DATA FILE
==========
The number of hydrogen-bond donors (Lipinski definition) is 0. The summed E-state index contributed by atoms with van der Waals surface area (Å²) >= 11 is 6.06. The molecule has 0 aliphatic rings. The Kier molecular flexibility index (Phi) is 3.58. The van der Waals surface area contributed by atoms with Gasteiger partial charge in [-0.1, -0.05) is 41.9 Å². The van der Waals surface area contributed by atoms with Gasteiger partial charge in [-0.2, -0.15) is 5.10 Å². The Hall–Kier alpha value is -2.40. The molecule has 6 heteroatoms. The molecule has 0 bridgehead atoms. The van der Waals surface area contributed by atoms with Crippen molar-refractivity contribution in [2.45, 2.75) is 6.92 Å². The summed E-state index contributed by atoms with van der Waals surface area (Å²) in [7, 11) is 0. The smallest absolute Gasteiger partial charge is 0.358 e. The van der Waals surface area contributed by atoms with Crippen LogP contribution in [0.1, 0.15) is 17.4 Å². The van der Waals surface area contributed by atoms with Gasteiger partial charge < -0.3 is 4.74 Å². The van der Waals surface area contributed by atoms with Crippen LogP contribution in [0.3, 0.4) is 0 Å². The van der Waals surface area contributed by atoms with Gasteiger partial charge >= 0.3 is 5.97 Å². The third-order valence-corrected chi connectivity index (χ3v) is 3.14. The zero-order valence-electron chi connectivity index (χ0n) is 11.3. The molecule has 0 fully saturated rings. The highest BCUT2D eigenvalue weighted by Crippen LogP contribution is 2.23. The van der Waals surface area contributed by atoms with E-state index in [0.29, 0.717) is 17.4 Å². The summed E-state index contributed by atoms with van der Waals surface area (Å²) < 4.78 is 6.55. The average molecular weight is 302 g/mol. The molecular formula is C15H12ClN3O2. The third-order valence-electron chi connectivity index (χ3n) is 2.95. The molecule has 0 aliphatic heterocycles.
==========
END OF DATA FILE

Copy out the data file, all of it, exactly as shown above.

The number of hydrogen-bond donors (Lipinski definition) is 0. The summed E-state index contributed by atoms with van der Waals surface area (Å²) >= 11 is 6.06. The molecule has 0 aliphatic rings. The Kier molecular flexibility index (Phi) is 3.58. The van der Waals surface area contributed by atoms with Gasteiger partial charge in [-0.1, -0.05) is 41.9 Å². The van der Waals surface area contributed by atoms with Gasteiger partial charge in [-0.2, -0.15) is 5.10 Å². The Hall–Kier alpha value is -2.40. The molecule has 6 heteroatoms. The molecule has 0 bridgehead atoms. The van der Waals surface area contributed by atoms with Crippen molar-refractivity contribution in [2.45, 2.75) is 6.92 Å². The summed E-state index contributed by atoms with van der Waals surface area (Å²) in [7, 11) is 0. The smallest absolute Gasteiger partial charge is 0.358 e. The van der Waals surface area contributed by atoms with Crippen LogP contribution in [0.1, 0.15) is 17.4 Å². The van der Waals surface area contributed by atoms with Gasteiger partial charge < -0.3 is 4.74 Å². The van der Waals surface area contributed by atoms with Crippen LogP contribution in [0.3, 0.4) is 0 Å². The van der Waals surface area contributed by atoms with Gasteiger partial charge >= 0.3 is 5.97 Å². The third-order valence-corrected chi connectivity index (χ3v) is 3.14. The zero-order valence-electron chi connectivity index (χ0n) is 11.3. The molecule has 0 fully saturated rings. The highest BCUT2D eigenvalue weighted by Crippen LogP contribution is 2.23. The van der Waals surface area contributed by atoms with E-state index in [0.29, 0.717) is 17.4 Å². The summed E-state index contributed by atoms with van der Waals surface area (Å²) < 4.78 is 6.55. The average molecular weight is 302 g/mol. The molecular formula is C15H12ClN3O2. The third-order valence-electron chi connectivity index (χ3n) is 2.95. The molecule has 0 aliphatic heterocycles.